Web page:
Less stuff. More joy.

I like stuff. A lot.

In fact I’ve spent most of my life trying to accumulate more of it.

I’ve got hobbies that require stuff. Kayaks (different ones for different situations), paddles, spray skirts, helmets, glove like things, bikes, climbing gear, camping gear, hunting gear, climbing gear, camping gear. Hell, I’ve got a shed full of gear of different kinds. But the truth is I only use a fraction of it on a yearly basis. The same is true for the stuff in my garage, and the stuff in my kitchen, and certainly the stuff in my closet, and my junk drawer. It turns out that I don’t use 80% of the stuff I own.

But, having stuff is the point right? Stuff brings happiness. Doesn’t it?

I remember as a young boy lusting after some new toy. If I could just have a set of walkie talkies then I’d be happy. As a man the objects of my affection just became more expensive . . . if I could just have an iPad, that new watch with GPS, the list goes on and on.

But stuff has baggage. If you’re not patient, and I wasn’t, stuff brings with it debt. I’ve realized that for most of my adult life a large part of our monthly budget has been used to make payments to credit cards that were used to buy stuff. Tens of thousands of dollars of stuff, most of which I don’t even remember buying. Sure, some of the debt we’ve accumulated over the decades was emergencies like groceries and house payments, but if I didn’t have so much stuff I could probably have afforded to pay cash for those necessities.

I’ve been addicted to stuff. I’ve got my self worth from stuff. I’ve thought of success as having stuff. But it’s all a farce.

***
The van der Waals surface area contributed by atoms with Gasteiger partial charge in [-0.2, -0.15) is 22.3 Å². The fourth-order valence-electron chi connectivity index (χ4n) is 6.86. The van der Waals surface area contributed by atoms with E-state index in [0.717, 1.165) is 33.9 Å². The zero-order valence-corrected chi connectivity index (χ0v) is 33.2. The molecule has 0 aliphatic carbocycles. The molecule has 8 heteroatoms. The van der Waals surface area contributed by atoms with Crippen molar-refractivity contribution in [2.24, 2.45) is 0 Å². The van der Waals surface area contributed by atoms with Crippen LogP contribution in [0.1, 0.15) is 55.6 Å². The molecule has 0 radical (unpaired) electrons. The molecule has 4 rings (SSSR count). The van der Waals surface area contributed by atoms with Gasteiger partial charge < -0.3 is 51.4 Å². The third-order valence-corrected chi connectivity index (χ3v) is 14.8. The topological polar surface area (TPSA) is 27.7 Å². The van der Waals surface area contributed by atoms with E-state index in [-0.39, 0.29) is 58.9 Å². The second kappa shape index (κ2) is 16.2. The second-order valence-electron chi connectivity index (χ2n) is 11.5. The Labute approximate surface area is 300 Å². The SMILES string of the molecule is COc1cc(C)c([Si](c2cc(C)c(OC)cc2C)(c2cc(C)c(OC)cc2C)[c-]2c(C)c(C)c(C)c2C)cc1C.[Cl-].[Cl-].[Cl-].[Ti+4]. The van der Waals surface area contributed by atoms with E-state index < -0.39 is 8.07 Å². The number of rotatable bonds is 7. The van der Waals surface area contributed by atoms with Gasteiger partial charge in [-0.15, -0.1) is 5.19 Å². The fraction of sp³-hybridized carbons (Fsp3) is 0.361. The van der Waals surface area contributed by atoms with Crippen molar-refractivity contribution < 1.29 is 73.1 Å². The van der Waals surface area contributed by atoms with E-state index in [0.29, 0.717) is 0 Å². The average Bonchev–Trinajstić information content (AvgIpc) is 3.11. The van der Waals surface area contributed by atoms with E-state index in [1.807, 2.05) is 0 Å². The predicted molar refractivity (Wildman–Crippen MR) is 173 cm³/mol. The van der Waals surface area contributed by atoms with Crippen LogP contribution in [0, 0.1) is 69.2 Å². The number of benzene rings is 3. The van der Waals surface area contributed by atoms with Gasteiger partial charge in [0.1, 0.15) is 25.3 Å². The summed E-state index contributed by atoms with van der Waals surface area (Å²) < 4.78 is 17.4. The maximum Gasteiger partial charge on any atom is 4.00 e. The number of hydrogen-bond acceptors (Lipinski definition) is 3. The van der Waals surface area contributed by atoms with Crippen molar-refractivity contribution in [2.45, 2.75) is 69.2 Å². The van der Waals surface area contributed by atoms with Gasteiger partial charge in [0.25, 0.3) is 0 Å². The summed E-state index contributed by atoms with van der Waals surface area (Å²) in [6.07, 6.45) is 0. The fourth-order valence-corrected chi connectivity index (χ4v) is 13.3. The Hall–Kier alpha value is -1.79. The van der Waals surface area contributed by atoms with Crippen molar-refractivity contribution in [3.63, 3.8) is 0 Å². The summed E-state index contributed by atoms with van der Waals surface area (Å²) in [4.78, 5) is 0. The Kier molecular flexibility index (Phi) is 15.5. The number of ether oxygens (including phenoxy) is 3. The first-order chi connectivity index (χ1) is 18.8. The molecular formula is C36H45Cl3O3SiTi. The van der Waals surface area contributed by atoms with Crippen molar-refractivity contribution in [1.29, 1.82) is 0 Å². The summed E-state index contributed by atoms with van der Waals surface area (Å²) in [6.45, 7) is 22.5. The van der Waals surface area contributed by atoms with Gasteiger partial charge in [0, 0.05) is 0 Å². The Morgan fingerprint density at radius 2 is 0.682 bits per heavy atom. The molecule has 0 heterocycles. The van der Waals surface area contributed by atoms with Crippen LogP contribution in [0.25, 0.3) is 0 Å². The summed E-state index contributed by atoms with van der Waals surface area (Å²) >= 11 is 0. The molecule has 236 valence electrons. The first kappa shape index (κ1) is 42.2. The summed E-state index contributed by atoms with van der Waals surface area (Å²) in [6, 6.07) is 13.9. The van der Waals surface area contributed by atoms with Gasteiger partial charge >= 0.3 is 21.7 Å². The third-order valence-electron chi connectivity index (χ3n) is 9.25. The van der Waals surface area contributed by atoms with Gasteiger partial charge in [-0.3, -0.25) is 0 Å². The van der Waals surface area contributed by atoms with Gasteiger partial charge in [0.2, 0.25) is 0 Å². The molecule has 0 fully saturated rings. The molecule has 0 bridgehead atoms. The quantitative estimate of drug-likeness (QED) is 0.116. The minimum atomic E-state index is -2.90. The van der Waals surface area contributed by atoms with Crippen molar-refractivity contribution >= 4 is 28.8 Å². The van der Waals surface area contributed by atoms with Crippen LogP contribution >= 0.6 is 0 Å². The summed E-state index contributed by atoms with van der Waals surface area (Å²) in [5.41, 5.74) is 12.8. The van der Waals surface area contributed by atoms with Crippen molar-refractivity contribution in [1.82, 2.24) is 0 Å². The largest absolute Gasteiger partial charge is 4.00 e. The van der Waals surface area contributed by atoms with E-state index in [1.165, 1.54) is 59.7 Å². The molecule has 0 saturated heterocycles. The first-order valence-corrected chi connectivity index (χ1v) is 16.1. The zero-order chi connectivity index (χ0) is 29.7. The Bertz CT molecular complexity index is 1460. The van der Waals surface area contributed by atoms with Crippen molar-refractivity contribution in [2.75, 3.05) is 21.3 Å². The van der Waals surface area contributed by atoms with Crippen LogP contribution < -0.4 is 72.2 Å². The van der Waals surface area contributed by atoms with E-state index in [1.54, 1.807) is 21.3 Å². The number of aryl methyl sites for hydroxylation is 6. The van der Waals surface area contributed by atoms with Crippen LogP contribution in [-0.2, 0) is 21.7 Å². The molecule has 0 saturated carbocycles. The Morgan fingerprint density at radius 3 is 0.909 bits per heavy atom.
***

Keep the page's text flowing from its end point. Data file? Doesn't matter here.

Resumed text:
Too much stuff just gets in the way. It’s clutter. It’s a distraction. And it certainly doesn’t bring happiness.

I’m sick and tired of being ruled by stuff. A wise man once wrote, “where you’re treasure is, there will your heart be also.” Whatever you treasure, is what your heart desires. I don’t want to treasure stuff above people. I don’t want to treasure stuff above experiences. I’m sick and tired of being ruled by stuff and having my budget ruled by my payments for it.

It turns out that the less stuff I have the less distracted I am. I gave away half my clothes. My closet looks cleaner. I feel relaxed there now. And I can find the clothes I actually want. I’ve sold a bunch of my gear and now I can actually find what I need when I need it. We cleared bags and bags of stuff out of our kids rooms and the same is true. Less mess, more joy.

The same thing is true of my calendar. When I look at my calendar and it’s not full I’m able to relax. When I have back to back appointments I feel the tension of busyness.

I want to find a way for our family to live simply. To not be ruled by stuff and the desire for more. To love each other and the experiences that we have together.

I think we’re just beginning this journey. The journey to contentment. A long time ago a guy named Timothy said, “True godliness with contentment is itself great wealth.” It seems to me that godliness with contentment is the opposite of the American Way. We’re ungodly and never content. I want to be content. I want to be satisfied with what I have for today. It’s not that I don’t want to achieve or have goals. But I don’t want to have them at the expense of living in the present. I want to be present with my wife, kids, friends and coworkers. I want to be engaged with them in their worlds and invite them into mine. I want our family to share adventure together. To share passions. To love life together rather than always be longing for something we don’t have yet.

I want less stuff and more joy.

[HT Joshua Becker]